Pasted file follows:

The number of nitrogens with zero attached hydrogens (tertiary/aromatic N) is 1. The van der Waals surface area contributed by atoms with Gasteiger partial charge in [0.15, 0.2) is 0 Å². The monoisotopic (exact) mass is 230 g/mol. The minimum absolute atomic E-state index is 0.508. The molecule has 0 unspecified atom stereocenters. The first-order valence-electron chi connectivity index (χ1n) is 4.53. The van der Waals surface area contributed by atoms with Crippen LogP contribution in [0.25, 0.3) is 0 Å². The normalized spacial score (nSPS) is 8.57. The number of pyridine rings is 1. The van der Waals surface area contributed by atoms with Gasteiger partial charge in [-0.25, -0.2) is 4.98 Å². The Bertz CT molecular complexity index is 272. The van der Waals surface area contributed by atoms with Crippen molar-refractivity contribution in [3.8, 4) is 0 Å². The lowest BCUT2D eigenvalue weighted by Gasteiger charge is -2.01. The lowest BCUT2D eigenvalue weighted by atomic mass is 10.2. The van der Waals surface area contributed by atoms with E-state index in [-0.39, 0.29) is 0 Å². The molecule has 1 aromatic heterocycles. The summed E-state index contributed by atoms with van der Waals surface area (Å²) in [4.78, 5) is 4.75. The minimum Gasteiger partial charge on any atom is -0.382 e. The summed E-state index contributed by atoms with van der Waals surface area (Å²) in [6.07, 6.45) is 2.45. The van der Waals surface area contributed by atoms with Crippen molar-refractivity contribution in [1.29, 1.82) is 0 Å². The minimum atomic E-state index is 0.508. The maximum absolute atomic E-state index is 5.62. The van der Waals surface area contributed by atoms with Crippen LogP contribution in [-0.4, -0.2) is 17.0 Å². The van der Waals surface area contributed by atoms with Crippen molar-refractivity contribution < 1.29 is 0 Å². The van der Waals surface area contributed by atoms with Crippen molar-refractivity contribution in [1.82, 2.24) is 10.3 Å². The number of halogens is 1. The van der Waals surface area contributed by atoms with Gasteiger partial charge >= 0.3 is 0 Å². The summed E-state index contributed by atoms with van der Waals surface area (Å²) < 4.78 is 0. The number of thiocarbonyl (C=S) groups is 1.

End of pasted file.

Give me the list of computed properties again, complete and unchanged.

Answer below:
The number of nitrogens with zero attached hydrogens (tertiary/aromatic N) is 1. The van der Waals surface area contributed by atoms with Gasteiger partial charge in [0.15, 0.2) is 0 Å². The monoisotopic (exact) mass is 230 g/mol. The minimum absolute atomic E-state index is 0.508. The molecule has 0 unspecified atom stereocenters. The first-order valence-electron chi connectivity index (χ1n) is 4.53. The van der Waals surface area contributed by atoms with Crippen LogP contribution in [0.25, 0.3) is 0 Å². The normalized spacial score (nSPS) is 8.57. The number of pyridine rings is 1. The van der Waals surface area contributed by atoms with Gasteiger partial charge in [-0.25, -0.2) is 4.98 Å². The Bertz CT molecular complexity index is 272. The van der Waals surface area contributed by atoms with Crippen molar-refractivity contribution in [3.8, 4) is 0 Å². The lowest BCUT2D eigenvalue weighted by Gasteiger charge is -2.01. The lowest BCUT2D eigenvalue weighted by atomic mass is 10.2. The van der Waals surface area contributed by atoms with E-state index in [-0.39, 0.29) is 0 Å². The molecule has 1 aromatic heterocycles. The summed E-state index contributed by atoms with van der Waals surface area (Å²) in [4.78, 5) is 4.75. The minimum Gasteiger partial charge on any atom is -0.382 e. The summed E-state index contributed by atoms with van der Waals surface area (Å²) in [6.07, 6.45) is 2.45. The van der Waals surface area contributed by atoms with Crippen molar-refractivity contribution in [1.29, 1.82) is 0 Å². The minimum atomic E-state index is 0.508. The maximum absolute atomic E-state index is 5.62. The van der Waals surface area contributed by atoms with Crippen LogP contribution in [-0.4, -0.2) is 17.0 Å². The van der Waals surface area contributed by atoms with Crippen molar-refractivity contribution < 1.29 is 0 Å². The van der Waals surface area contributed by atoms with Crippen molar-refractivity contribution in [1.82, 2.24) is 10.3 Å². The number of halogens is 1. The van der Waals surface area contributed by atoms with Gasteiger partial charge >= 0.3 is 0 Å². The summed E-state index contributed by atoms with van der Waals surface area (Å²) < 4.78 is 0. The number of thiocarbonyl (C=S) groups is 1.